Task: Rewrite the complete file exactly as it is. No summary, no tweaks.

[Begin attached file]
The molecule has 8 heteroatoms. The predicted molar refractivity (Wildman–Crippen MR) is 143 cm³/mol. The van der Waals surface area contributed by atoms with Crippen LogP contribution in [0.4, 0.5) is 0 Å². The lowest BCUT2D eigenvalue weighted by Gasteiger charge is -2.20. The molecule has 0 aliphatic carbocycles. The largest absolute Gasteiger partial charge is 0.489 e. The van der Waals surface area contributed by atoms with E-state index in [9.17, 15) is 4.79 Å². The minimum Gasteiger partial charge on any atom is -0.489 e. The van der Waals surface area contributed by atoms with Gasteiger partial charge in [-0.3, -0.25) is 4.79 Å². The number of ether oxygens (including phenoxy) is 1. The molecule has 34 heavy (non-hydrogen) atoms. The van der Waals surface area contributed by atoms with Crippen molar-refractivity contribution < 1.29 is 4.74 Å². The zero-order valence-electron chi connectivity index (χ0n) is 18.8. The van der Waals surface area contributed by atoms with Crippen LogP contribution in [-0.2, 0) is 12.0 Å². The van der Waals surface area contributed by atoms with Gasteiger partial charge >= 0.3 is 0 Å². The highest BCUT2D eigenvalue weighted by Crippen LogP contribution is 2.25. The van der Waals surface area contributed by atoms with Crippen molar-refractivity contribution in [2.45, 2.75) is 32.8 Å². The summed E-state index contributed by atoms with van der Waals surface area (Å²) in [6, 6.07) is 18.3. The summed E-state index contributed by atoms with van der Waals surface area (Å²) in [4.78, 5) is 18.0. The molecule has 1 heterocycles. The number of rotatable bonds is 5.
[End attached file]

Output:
The molecule has 8 heteroatoms. The predicted molar refractivity (Wildman–Crippen MR) is 143 cm³/mol. The van der Waals surface area contributed by atoms with Crippen LogP contribution in [0.4, 0.5) is 0 Å². The lowest BCUT2D eigenvalue weighted by Gasteiger charge is -2.20. The molecule has 0 aliphatic carbocycles. The largest absolute Gasteiger partial charge is 0.489 e. The van der Waals surface area contributed by atoms with E-state index in [9.17, 15) is 4.79 Å². The minimum Gasteiger partial charge on any atom is -0.489 e. The van der Waals surface area contributed by atoms with Gasteiger partial charge in [-0.3, -0.25) is 4.79 Å². The number of ether oxygens (including phenoxy) is 1. The molecule has 34 heavy (non-hydrogen) atoms. The van der Waals surface area contributed by atoms with Crippen molar-refractivity contribution < 1.29 is 4.74 Å². The zero-order valence-electron chi connectivity index (χ0n) is 18.8. The van der Waals surface area contributed by atoms with Crippen LogP contribution in [-0.2, 0) is 12.0 Å². The van der Waals surface area contributed by atoms with Gasteiger partial charge >= 0.3 is 0 Å². The highest BCUT2D eigenvalue weighted by Crippen LogP contribution is 2.25. The van der Waals surface area contributed by atoms with Crippen molar-refractivity contribution in [2.45, 2.75) is 32.8 Å². The summed E-state index contributed by atoms with van der Waals surface area (Å²) in [6, 6.07) is 18.3. The summed E-state index contributed by atoms with van der Waals surface area (Å²) in [4.78, 5) is 18.0. The molecule has 1 heterocycles. The number of rotatable bonds is 5.